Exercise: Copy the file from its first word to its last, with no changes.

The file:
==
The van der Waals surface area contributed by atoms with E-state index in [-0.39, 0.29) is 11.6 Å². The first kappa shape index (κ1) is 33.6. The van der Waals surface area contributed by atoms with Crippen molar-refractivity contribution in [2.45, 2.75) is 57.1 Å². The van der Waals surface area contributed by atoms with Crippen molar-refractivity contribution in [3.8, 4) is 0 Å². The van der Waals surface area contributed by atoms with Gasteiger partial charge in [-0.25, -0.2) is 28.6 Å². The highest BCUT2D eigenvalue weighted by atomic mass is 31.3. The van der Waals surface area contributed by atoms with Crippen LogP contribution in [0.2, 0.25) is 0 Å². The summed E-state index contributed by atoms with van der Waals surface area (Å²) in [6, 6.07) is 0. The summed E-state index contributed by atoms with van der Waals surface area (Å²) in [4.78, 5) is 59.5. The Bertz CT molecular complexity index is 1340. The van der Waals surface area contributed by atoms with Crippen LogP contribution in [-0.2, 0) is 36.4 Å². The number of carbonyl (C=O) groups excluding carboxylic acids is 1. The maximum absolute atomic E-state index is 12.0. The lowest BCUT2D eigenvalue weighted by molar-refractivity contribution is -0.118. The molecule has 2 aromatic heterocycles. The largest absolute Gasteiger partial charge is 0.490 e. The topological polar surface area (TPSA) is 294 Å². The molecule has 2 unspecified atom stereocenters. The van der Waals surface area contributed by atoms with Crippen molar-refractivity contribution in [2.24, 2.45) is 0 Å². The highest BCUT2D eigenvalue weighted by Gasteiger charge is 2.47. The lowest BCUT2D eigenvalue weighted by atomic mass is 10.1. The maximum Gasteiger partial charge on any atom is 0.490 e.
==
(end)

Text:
The van der Waals surface area contributed by atoms with E-state index in [-0.39, 0.29) is 11.6 Å². The first kappa shape index (κ1) is 33.6. The van der Waals surface area contributed by atoms with Crippen molar-refractivity contribution in [2.45, 2.75) is 57.1 Å². The van der Waals surface area contributed by atoms with Crippen molar-refractivity contribution in [3.8, 4) is 0 Å². The van der Waals surface area contributed by atoms with Gasteiger partial charge in [-0.25, -0.2) is 28.6 Å². The highest BCUT2D eigenvalue weighted by atomic mass is 31.3. The van der Waals surface area contributed by atoms with Crippen LogP contribution in [0.2, 0.25) is 0 Å². The summed E-state index contributed by atoms with van der Waals surface area (Å²) in [6, 6.07) is 0. The summed E-state index contributed by atoms with van der Waals surface area (Å²) in [4.78, 5) is 59.5. The Bertz CT molecular complexity index is 1340. The van der Waals surface area contributed by atoms with Crippen LogP contribution in [-0.2, 0) is 36.4 Å². The number of carbonyl (C=O) groups excluding carboxylic acids is 1. The maximum absolute atomic E-state index is 12.0. The lowest BCUT2D eigenvalue weighted by molar-refractivity contribution is -0.118. The molecule has 2 aromatic heterocycles. The largest absolute Gasteiger partial charge is 0.490 e. The topological polar surface area (TPSA) is 294 Å². The molecule has 2 unspecified atom stereocenters. The van der Waals surface area contributed by atoms with Crippen molar-refractivity contribution in [2.24, 2.45) is 0 Å². The highest BCUT2D eigenvalue weighted by Gasteiger charge is 2.47. The lowest BCUT2D eigenvalue weighted by atomic mass is 10.1. The maximum Gasteiger partial charge on any atom is 0.490 e.